Darol Anger

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Darol Anger
Darol Anger in 2004. Photo by Forrest L. Smith, III
Darol Anger in 2004. Photo by Forrest L. Smith, III
Background information
Born1953 (age 67–68)
San Francisco, California, U.S.
GenresProgressive bluegrass, folk, chamber jazz, new-age
Years active1977–present
LabelsCompass, Windham Hill, Six Degrees, Rounder, Kaleidoscope
Associated actsDavid Grisman Quintet, Montreux, Turtle Island String Quartet, Psychograss, The Duo, Republic of Strings

Darol Anger is an American violinist and founding member of The David Grisman Quintet.


Darol Anger entered popular music at the age of 21 as a founding member of The David Grisman Quintet.[1] Anger played fiddle to David Grisman's mandolin in The David Grisman Quintet's (DGQ) 1977 debut. He co-founded and named the Turtle Island String Quartet with David Balakrishnan in 1985 and performed, composed, and arranged for the chamber jazz group. He frequently collaborates with fellow DGQ alumnus Mike Marshall.

Anger met pianist Barbara Higbie in Paris and formed a musical partnership with her. Together they released an early record on Windham Hill, Tideline (1982). Two years later, they formed a group called The Darol Anger/Barbara Higbie Quintet with Mike Marshall, Todd Phillips, and Andy Narell. This group performed at the 1984 Montreux Jazz Festival. The quintet later took the name Montreux. After two studio releases, the band broke up in 1990, and Anger continued with the Turtle Island String Quartet, founded in 1985. He still collaborates with Montreux and fellow Psychograss colleague, Mike Marshall, and occasionally also collaborates with Barbara Higbie and Michael Manring.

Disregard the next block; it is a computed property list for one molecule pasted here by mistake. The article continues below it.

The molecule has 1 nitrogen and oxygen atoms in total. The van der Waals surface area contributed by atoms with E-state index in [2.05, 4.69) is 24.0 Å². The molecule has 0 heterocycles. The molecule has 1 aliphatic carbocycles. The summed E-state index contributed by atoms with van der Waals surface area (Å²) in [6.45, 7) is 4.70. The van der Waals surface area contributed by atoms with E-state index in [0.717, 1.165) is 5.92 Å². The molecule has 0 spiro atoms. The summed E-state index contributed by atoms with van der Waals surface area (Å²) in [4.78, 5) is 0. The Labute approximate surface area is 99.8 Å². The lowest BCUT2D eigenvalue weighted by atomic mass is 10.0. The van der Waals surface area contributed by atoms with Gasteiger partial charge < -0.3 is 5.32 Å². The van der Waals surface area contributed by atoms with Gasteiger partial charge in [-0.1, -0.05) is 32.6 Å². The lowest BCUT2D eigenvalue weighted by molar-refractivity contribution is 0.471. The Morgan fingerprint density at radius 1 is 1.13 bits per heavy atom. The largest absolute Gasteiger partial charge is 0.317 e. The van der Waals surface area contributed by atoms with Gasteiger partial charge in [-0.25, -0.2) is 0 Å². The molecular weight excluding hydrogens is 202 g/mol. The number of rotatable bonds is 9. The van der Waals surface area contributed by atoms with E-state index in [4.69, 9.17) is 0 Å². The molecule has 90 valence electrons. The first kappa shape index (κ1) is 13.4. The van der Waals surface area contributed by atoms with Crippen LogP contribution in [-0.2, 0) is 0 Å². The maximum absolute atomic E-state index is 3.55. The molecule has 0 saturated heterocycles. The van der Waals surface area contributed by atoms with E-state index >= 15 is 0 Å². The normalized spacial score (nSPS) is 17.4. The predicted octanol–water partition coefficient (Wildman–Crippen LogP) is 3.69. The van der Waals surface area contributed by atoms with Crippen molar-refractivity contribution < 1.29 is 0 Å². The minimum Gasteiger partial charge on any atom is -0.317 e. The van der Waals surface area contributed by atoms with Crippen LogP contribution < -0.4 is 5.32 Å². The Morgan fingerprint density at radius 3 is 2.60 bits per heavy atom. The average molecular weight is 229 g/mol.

Using classical, folk, and jazz music as springboards, he currently leads Republic of Strings, founded with Scott Nygaard. He also co-founded The Duo (with Mike Marshall), Psychograss (the bluegrass group including Mike Marshall, mandolin; Todd Phillips, bass; David Grier, guitar; and Tony Trischka, banjo), Fiddlers 4 (with Michael Doucet, Bruce Molsky, violins; and Rushad Eggleston, cello), and Mr. Sun (with Joe Walsh, Grant Gordy, and Ethan Jodziewicz). Anger also plays frequently with pianist Phil Aaberg. He has performed or recorded with musicians ranging from Tony Rice, Stephane Grappelli and Mark O'Connor to Marin Alsop, Bill Evans, Nickel Creek, Chris Thile & Punch Brothers, Yonder Mountain String Band, Béla Fleck, Taarka and Anonymous 4. He can also be heard on the NPR's Car Talk theme song. He is a MacDowell and UCross Fellow.

Anger currently lives in Portland, Maine,[2] after moving from his long-time home in the San Francisco Bay Area. He has completed the construction of 2 violins under the guidance of luthier Jonathan Cooper and was in 2010 named Associate Professor at the Berklee College of Music.[3]

In June 2011 he began teaching online at the Online Fiddle School with Darol Anger, as part of the ArtistWorks Academy of Bluegrass.

He was the Artist at Large at the 2018 John Hartford Memorial Festival.[4]


Darol Anger on stage at the Northwest String Summit on July 21, 2013
Republic of Strings at DelFest, 2010
  • 1979 Fiddlistics
  • 1982 Tideline – with Barbara Higbie
  • 1983 The Duo – with Mike Marshall
  • 1984 Live at Montreux '84
  • 1985 Jazz Violin Celebration
  • 1985 Chiaroscuro
  • 1987 Sign Language
  • 1989 Let Them Say
  • 1993 Psychograss
  • 1996 Heritage
  • 1997 At Home and on the Range
  • 1998 Christmas Heritage
  • 1997 Like Minds
  • 1999 Jam
  • 1999 Diary of a Fiddler
  • 2000 Brand New Can
  • 2001 Now Hear This
  • 2005 Republic of Strings
  • 2007 Generation Nation
  • 2007 Woodshop
  • 2007 Mike Marshall and Darol Anger with Väsen
  • 2008 Cross Time – with Philip Aaberg
  • 2014 Eand'a

Republic of Strings[edit]

  • 2004 Republic of Strings
  • 2006 Generation Nation


  1. ^ Liane Hansen Bluegrass Fiddling on 'Republic of Strings' npr.org, March 14, 2004
  2. ^ "Darol Anger's Republic of Strings – Home". Republicofstrings.com. Archived from the original on March 15, 2012. Retrieved April 2, 2012.
  3. ^ "Faculty Biography: Darol Anger". Berklee. Retrieved December 2, 2010.
  4. ^ "John Hartford Memorial Festival - 2018 Lineup". hartfordfest.com. Retrieved June 8, 2018.

External links[edit]